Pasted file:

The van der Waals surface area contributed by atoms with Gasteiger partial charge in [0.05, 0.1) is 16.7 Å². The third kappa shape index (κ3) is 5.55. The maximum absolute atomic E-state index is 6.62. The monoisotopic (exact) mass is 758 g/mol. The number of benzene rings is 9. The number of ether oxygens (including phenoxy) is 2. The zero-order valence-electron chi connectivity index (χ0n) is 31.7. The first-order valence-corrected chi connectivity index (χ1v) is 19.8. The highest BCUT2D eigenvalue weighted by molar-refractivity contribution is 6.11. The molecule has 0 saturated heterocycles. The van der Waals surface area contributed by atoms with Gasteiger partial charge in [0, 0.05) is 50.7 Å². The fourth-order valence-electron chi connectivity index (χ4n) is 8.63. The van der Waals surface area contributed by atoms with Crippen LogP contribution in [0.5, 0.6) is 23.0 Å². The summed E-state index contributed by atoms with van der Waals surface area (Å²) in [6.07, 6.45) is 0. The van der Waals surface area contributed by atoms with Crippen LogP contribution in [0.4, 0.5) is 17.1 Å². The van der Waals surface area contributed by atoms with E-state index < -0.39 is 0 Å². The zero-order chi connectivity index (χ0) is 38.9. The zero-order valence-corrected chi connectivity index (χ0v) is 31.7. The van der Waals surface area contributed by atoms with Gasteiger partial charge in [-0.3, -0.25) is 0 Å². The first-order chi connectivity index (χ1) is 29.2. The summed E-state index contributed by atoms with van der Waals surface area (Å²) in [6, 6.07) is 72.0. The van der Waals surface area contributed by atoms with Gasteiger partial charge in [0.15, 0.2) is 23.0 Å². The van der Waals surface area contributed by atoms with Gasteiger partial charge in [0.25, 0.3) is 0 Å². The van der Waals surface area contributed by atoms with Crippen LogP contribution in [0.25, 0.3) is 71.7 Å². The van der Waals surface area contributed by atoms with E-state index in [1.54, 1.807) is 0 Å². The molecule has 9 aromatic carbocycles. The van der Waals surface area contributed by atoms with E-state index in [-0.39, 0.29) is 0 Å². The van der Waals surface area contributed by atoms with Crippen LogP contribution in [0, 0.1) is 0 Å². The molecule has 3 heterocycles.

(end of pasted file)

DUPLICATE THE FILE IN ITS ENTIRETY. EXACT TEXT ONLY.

The van der Waals surface area contributed by atoms with Gasteiger partial charge in [0.05, 0.1) is 16.7 Å². The third kappa shape index (κ3) is 5.55. The maximum absolute atomic E-state index is 6.62. The monoisotopic (exact) mass is 758 g/mol. The number of benzene rings is 9. The number of ether oxygens (including phenoxy) is 2. The zero-order valence-electron chi connectivity index (χ0n) is 31.7. The first-order valence-corrected chi connectivity index (χ1v) is 19.8. The highest BCUT2D eigenvalue weighted by molar-refractivity contribution is 6.11. The molecule has 0 saturated heterocycles. The van der Waals surface area contributed by atoms with Gasteiger partial charge in [0, 0.05) is 50.7 Å². The fourth-order valence-electron chi connectivity index (χ4n) is 8.63. The van der Waals surface area contributed by atoms with Crippen LogP contribution in [0.5, 0.6) is 23.0 Å². The summed E-state index contributed by atoms with van der Waals surface area (Å²) in [6.07, 6.45) is 0. The van der Waals surface area contributed by atoms with Crippen LogP contribution in [0.4, 0.5) is 17.1 Å². The van der Waals surface area contributed by atoms with E-state index < -0.39 is 0 Å². The zero-order chi connectivity index (χ0) is 38.9. The zero-order valence-corrected chi connectivity index (χ0v) is 31.7. The van der Waals surface area contributed by atoms with Gasteiger partial charge in [-0.3, -0.25) is 0 Å². The first-order chi connectivity index (χ1) is 29.2. The summed E-state index contributed by atoms with van der Waals surface area (Å²) in [6, 6.07) is 72.0. The van der Waals surface area contributed by atoms with Gasteiger partial charge in [0.15, 0.2) is 23.0 Å². The van der Waals surface area contributed by atoms with Gasteiger partial charge in [0.25, 0.3) is 0 Å². The van der Waals surface area contributed by atoms with Crippen LogP contribution in [0.25, 0.3) is 71.7 Å². The van der Waals surface area contributed by atoms with E-state index in [1.54, 1.807) is 0 Å². The molecule has 9 aromatic carbocycles. The van der Waals surface area contributed by atoms with E-state index in [-0.39, 0.29) is 0 Å². The van der Waals surface area contributed by atoms with Crippen LogP contribution in [0, 0.1) is 0 Å². The molecule has 3 heterocycles.